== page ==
OsteochondromaA giant cell tumor is one that is made up of a large number of benign (non-cancerous) cells that form an aggressive tumor - usually near the end of the bone near a joint. The location of a giant cell tumor is often in the knee, but can also involve the bones of the arms and the legs, or the flat bones such as the sternum (breastbone) or pelvis. The tumor is often coated by new bony growth. It causes pain, restricts movement, and is usually cancerous.
Giant cell tumors most often occur when skeletal bone growth is complete. They are most prevalent after age 20 and are rare after age 55. It is rare, but these tumors can occur in children. At any age, they are more commonly seen in females than males.
Giant cell tumors occur in approximately one person per million people per year. They most frequently occur around the knee joint in the lower end of the thighbone (femur) or the upper end of the shinbone (tibia). Other common locations include the wrist (lower end of the lower arm bone), the hip (upper end of the thighbone), the shoulder (upper end of the upper arm bone) and lower back (connection of the spine and pelvis). The bone involved is generally tender. There may be swelling in the area around it.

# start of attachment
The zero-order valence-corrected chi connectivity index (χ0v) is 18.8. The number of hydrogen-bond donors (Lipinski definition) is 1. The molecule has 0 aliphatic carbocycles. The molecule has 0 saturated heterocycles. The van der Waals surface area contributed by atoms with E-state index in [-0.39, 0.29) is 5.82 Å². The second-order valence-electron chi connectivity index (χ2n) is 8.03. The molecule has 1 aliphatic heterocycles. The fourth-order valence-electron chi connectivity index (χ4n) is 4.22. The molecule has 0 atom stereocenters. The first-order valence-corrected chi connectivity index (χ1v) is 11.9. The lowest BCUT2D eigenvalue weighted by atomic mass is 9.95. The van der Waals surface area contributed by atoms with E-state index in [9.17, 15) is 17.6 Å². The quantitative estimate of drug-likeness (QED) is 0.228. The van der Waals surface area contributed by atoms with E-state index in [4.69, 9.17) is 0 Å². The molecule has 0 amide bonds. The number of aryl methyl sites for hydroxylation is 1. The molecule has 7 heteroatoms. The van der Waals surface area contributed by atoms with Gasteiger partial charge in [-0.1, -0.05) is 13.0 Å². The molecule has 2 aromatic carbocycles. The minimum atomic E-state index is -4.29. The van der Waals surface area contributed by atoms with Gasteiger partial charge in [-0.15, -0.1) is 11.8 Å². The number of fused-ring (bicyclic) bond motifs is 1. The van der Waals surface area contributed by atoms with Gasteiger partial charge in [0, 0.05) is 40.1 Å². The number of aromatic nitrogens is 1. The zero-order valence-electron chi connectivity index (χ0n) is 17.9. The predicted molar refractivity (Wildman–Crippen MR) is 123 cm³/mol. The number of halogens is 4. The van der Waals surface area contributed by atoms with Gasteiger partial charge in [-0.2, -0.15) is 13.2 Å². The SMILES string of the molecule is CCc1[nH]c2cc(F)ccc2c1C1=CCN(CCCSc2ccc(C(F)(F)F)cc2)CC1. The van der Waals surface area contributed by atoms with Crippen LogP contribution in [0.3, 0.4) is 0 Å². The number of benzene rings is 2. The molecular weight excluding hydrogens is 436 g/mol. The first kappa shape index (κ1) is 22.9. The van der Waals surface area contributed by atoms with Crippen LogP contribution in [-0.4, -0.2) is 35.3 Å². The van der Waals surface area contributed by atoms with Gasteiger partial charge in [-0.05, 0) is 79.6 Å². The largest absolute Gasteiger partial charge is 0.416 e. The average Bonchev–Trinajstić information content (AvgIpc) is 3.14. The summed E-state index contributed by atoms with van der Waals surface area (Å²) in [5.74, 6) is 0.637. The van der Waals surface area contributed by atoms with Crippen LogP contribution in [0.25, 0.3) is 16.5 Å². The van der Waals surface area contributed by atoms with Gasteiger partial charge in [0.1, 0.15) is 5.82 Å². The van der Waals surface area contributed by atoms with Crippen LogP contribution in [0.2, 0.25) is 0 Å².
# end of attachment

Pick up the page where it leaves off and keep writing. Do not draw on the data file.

While the exact cause of giant cell tumors remains unknown, in some cases, they have been linked to Paget's disease. Paget's disease of the bone is a chronic bone disorder in which bones become enlarged and deformed. Giant cell tumors of bone occur spontaneously. They are not known to be associated with trauma, environmental factors or diet. They are not inherited. In rare cases, they may be associated with hyperparathyroidism.
The first symptom most patients notice is pain in the area of the tumor. There may be pain with movement of a nearby joint. Pain generally increases with activity and decreases with rest. Pain is usually mild at first, but it progressively increases. Occasionally the bone weakened by the tumor may break and cause sudden onset of severe pain. Sometimes patients will notice a mass or swollen area that may not be painful. GCT is given its characteristic appearance by the constant finding of a large number of these cells existing in a typical background. Most bone tumors occur in the flared portion near the ends of long bone (metaphysis), but GCT occurs almost exclusively in the end portion of long bones next to the joints (epiphysis). In rare cases, this tumor may spread to the lungs.
The goal for treatment of a giant cell tumor is to remove the tumor and prevent damage to the affected bone. Surgery has proven to be the most effective treatment for giant cell tumors. Radiation therapy is a non-surgical treatment option that has proven effective. However, this can result in the formation of cancer in as many as 15 percent of patients who receive it. Therefore, radiation therapy is used only in the most difficult cases where surgery cannot be performed safely or effectively. Embolization and treatment with interferon is generally reserved for those tumors that are difficult to remove surgically or in situations where the tumor keeps returning despite treatment or if it spreads.